20 Jul Gun Accident Cases
Consumers expect that the products they purchase are safe. Unfortunately, that is not always true. We hear news everyday that another dangerous product has been discovered on the market. Now imagine that the product that is defective is a firearm. If handled properly, guns can be a useful resource in hunting, target shooting, home protection and many other areas, but what if the gun is poorly designed or defective thus making the gun dangerous even when handled properly? Sadly, this has been the scenario in the cases Morris, Haynes, Hornsby, Wheeles & Knowles has handled involving gun related incidents.
When a firearm discharges unintentionally, many people automatically assume that the cause was user error. DO NOT MAKE THIS ASSUMPTION. Morris, Haynes, Hornsby, Wheeles & Knowles has the experience to evaluate an unintended gun discharge situation and analyze whether a poorly designed or defective gun played a role or was the main cause of the unintended discharge of the firearm.
Take, for example, the case of a 28 year old Alabama man who was severely injured when his PT111 9mm Millenium Taurus handgun unintentionally fell to the floor and discharged. The Taurus 9mm was in a holster with the safety in the “on” position when it struck the ground and fired. Morris, Haynes, Hornsby, Wheeles & Knowles represented the severely injured young man and contended that the safety mechanism on the PT111 9mm Millennium Taurus handgun failed to prevent a “drop fire.” An internal safety device known as a striker block safety was defective and failed to prevent the striker (firing pin) from impacting the bullet and causing the gun to discharge, when subjected to a sharp impact such as a drop. The jury found that this defect in the PT111 9mm Millennium Taurus handgun caused the young man’s injuries and awarded a verdict of $1.25 million as a result.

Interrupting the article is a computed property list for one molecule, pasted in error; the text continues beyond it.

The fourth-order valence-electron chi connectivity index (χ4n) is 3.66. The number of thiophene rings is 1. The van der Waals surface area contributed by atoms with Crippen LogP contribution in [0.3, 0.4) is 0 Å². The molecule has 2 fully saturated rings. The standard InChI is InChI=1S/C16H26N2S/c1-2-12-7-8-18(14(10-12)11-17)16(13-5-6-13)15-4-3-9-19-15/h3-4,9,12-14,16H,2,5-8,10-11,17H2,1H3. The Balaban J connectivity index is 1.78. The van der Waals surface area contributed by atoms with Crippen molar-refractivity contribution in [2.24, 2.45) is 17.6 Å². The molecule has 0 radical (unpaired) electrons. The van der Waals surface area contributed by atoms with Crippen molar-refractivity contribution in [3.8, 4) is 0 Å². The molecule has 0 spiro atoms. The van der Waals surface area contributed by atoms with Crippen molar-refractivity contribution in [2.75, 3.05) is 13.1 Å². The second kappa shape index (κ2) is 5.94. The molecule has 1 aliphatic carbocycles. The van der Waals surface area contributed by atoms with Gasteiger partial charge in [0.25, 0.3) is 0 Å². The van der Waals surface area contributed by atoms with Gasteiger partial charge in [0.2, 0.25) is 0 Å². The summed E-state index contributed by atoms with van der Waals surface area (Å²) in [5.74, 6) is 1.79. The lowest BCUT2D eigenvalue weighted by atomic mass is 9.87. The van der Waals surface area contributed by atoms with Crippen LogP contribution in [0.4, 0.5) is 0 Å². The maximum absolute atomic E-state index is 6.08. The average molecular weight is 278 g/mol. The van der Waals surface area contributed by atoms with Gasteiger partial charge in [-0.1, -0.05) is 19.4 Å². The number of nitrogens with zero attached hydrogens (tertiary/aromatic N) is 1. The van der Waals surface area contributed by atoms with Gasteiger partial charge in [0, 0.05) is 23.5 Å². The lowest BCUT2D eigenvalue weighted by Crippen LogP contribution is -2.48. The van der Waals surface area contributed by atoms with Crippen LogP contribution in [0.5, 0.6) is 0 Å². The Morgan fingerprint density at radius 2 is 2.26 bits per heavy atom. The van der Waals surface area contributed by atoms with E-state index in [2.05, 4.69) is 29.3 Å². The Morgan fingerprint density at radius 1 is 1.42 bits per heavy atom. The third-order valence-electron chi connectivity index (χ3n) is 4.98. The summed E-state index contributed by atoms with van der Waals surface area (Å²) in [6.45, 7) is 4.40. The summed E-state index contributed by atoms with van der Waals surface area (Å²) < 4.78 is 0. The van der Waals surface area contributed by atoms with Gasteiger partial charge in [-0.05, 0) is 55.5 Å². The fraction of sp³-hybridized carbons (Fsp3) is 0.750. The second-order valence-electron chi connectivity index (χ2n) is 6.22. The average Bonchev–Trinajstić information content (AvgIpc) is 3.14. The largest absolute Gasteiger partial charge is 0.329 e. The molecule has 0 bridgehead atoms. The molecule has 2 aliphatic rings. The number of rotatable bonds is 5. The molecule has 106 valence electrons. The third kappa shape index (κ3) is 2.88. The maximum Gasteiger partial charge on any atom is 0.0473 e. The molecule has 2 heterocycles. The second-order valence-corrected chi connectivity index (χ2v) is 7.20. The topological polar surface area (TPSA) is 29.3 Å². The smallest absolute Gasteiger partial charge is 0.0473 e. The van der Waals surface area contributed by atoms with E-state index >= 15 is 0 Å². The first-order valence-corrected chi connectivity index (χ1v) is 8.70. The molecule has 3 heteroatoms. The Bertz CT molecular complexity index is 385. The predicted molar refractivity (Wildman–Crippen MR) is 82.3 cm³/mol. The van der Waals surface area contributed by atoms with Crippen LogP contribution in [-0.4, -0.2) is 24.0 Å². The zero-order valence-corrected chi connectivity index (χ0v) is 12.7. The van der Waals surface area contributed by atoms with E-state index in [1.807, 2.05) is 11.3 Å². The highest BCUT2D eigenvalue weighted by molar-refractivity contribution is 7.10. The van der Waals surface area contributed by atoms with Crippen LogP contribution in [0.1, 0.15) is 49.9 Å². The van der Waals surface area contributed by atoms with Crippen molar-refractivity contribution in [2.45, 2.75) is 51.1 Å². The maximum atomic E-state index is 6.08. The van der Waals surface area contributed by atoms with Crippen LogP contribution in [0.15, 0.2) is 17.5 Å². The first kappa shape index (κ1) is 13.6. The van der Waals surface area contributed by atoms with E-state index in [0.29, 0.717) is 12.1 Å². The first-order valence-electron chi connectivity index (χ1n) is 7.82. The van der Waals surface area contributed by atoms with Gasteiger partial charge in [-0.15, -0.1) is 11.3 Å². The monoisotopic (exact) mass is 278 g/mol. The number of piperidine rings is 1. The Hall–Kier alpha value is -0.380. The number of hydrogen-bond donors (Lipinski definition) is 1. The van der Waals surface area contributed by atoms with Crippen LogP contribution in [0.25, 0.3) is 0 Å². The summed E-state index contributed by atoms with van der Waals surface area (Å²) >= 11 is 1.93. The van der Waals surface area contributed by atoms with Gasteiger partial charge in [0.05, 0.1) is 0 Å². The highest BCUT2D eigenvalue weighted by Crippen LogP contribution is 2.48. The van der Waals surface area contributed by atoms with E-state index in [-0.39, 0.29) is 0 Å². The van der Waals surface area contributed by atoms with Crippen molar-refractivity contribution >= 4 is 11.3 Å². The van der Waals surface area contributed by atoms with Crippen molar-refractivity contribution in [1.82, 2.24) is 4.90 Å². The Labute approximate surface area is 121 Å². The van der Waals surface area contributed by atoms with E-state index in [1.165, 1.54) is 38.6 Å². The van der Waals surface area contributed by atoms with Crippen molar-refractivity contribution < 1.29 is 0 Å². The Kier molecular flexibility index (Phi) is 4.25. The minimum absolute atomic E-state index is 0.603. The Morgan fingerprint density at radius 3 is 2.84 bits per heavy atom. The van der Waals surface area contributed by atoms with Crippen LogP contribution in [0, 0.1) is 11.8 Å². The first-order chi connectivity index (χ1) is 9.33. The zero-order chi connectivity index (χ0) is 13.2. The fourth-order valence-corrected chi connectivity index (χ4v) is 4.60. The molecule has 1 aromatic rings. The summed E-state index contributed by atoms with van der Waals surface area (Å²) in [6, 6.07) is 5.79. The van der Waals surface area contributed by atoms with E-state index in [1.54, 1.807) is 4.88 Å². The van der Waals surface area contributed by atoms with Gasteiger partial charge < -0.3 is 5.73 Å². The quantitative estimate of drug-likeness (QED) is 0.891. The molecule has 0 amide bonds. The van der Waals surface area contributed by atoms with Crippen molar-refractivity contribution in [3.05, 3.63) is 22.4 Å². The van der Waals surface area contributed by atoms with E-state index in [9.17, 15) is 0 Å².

When a person is injured or killed by a poorly designed or defective firearm, that person has a legal claim against the manufacturer, and sometimes, the seller of the firearm. There are particular laws that apply to cases involving defective products and you need a lawyer who has handled such cases and is experienced in this specialized area of the law. At Morris, Haynes, Hornsby, Wheeles & Knowles, we regularly help individuals who have been hurt by a product that they believed to be safe, including firearms.
Our track record regarding gun defect cases has earned our firm the respect of many opposing attorneys and a reputation for providing excellent representation. Gun defect cases, and product defect cases in general, are very expensive. Morris, Haynes, Hornsby, Wheeles & Knowles has the resources necessary to pursue a valid product defect liability claim to completion, even against the largest corporations such as Taurus International Manufacturing, as seen above. If you would like to contact us about a possible gun defect case.
Remember that each case is tried on its own merits, and that a successful result in one case does not guarantee a successful result in your case.
THIS JUST IN…
Morris, Haynes, Hornsby, Wheeles & Knowles Partner Todd Wheeles Files Unintended Gun Discharge Case Against Taurus in New Mexico –
PRICE V. TAURUS INTERNATIONAL MANUFACTURING, INC., ET AL. –